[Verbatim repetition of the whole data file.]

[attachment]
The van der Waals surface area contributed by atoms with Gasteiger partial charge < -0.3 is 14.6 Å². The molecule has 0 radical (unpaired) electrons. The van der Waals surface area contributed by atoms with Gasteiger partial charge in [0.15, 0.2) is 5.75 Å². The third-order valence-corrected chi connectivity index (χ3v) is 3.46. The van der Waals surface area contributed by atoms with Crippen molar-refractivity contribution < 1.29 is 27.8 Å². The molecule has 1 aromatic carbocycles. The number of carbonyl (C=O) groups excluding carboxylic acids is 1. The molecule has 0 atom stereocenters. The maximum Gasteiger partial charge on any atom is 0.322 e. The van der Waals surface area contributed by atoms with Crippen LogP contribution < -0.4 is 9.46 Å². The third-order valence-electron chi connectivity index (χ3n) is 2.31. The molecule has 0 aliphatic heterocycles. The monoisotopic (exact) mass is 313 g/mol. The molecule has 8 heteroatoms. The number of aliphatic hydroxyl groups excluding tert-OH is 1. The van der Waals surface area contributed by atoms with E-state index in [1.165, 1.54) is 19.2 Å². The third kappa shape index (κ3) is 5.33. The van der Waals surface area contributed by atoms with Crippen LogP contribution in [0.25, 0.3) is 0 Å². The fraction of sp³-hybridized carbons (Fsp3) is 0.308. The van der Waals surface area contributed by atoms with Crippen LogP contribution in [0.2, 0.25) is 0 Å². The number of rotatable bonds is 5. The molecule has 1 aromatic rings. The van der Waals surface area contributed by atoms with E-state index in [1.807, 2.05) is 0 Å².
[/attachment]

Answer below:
The van der Waals surface area contributed by atoms with Gasteiger partial charge < -0.3 is 14.6 Å². The molecule has 0 radical (unpaired) electrons. The van der Waals surface area contributed by atoms with Gasteiger partial charge in [0.15, 0.2) is 5.75 Å². The third-order valence-corrected chi connectivity index (χ3v) is 3.46. The van der Waals surface area contributed by atoms with Crippen molar-refractivity contribution < 1.29 is 27.8 Å². The molecule has 1 aromatic carbocycles. The number of carbonyl (C=O) groups excluding carboxylic acids is 1. The molecule has 0 atom stereocenters. The maximum Gasteiger partial charge on any atom is 0.322 e. The van der Waals surface area contributed by atoms with Crippen LogP contribution < -0.4 is 9.46 Å². The third-order valence-electron chi connectivity index (χ3n) is 2.31. The molecule has 0 aliphatic heterocycles. The monoisotopic (exact) mass is 313 g/mol. The molecule has 8 heteroatoms. The number of aliphatic hydroxyl groups excluding tert-OH is 1. The van der Waals surface area contributed by atoms with E-state index in [1.165, 1.54) is 19.2 Å². The third kappa shape index (κ3) is 5.33. The van der Waals surface area contributed by atoms with Crippen LogP contribution in [0.25, 0.3) is 0 Å². The fraction of sp³-hybridized carbons (Fsp3) is 0.308. The van der Waals surface area contributed by atoms with Crippen LogP contribution in [0.2, 0.25) is 0 Å². The number of rotatable bonds is 5. The molecule has 1 aromatic rings. The van der Waals surface area contributed by atoms with E-state index in [1.807, 2.05) is 0 Å².